Translational Research


The Stanford Division of Gastroenterology and Hepatology has several world-renowned physician scientists conducting cutting-edge translational research in GI and liver diseases.



Dr. Hwang's research goals are to improve early detection of gastrointestinal malignancies. He is the Principal Investigator of the GAstric Precancerous conditions Study (GAPS), a prospective study of patients with gastric intestinal metaplasia and other precancerous conditions which combines comprehensive clinical and endoscopic data with a large bio-specimen repository. His lab is also involved in medical device innovation and are pursuing research related to treatment of pancreatic cancer with focused ultrasound.



Dr. Nguyen's research areas include epidemiology, clinical outcomes, translational studies of liver cancer/tumors and other chronic liver diseases such as hepatitis B, hepatitis C, nonalcoholic fatty liver disease and liver transplant-related issues. She conducts therapeutic clinical trials for these diseases. Her research base includes single-center Stanford-based cohorts, multi-center Bay Area consortium, multi-center US consortia as well as collaborative international cohorts.


Associate Professor

Dr Park’s research focus is on translational biomarker discovery for chronic pancreatitis and pancreatic cancer through development of bio-repositories with clinical databases. His lab investigates the natural history of chronic pancreatitis including predicting which patients will develop diabetes, developing and validating cyst-based biomarkers for early diagnosis of pancreatic cancer, and developing novel approaches for the early detection of pancreatic cancer.


Clinical Associate Professor

Dr. Fernandez-Becker's focus in on translational research to make new discoveries and improve the care of patients with Celiac Disease (CeD), eosinophilic esophagitis (EoE) and other immunological GI disorders including food allergies.


Assistant Professor

Dr. Sinha's research is focused on better understanding the underlying causes of inflammatory bowel disease (IBD) and its impact on patients in order to offer patients improved treatment options. His lab develops and applies novel solutions to alleviate intestinal inflammatory conditions. Dr. Sinha's lab also applies novel approaches and technologies (including natural language processing, computer vision, and reinforcement learning) to identify and address unmet clinical needs.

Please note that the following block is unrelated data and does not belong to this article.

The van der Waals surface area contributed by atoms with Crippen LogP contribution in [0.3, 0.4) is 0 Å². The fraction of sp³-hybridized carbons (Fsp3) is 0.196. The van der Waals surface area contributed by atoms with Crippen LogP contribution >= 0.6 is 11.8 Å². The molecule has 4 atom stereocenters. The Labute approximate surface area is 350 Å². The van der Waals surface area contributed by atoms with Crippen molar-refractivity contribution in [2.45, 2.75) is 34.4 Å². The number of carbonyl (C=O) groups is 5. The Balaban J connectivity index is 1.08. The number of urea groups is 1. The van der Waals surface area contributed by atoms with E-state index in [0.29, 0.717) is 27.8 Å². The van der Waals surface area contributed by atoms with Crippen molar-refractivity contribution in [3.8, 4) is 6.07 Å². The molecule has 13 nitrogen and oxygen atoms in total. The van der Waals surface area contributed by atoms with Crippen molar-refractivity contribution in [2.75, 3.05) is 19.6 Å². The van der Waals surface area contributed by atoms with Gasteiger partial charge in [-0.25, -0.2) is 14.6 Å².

Assistant Professor

Dr. Barakat is a therapeutic endoscopist who performs complex endoscopic procedures (e.g. Endoscopic Retrograde Cholangiopancreatography, Endoscopic Ultrasound) for both children and adults. As a therapeutic endoscopist and physician scientist, her overall research goal is to conduct studies that have the potential to improve endoscopic care and management of pancreaticobiliary disorders for both children and adults. Dr. Barakat’s endoscopic research includes clinical epidemiology and prospective clinical outcomes approaches, as well as some collaborative translational research.


Clinical Assistant Professor

The goal of Dr. Rogalla's research is to improve the diagnostics and treatment of chronic diseases using molecular imaging devices and to also use these tools to open new treatment options in inflammatory bowel disease (IBD). His lab is developing molecular imaging agents to target (pre)malignant lesions in the body that can be detected using a fluorescence or Raman endoscope.



Dr. Huang's research is aimed at improving the diagnosis and management of gastrointestinal malignancies though epidemiology, clinically-impactful biomarkers, and prevention trials. His research program to develop "PRECISE - a PErsonalized Risk Score for gastrIc CancEr" is currently supported by an NIH Mentored Career Development Award (K08CA252635).



Dr. Kwong's research focuses on cirrhosis, portal hypertension, liver transplantation, transplant outcomes, organ allocation, population health, quality and systems improvement.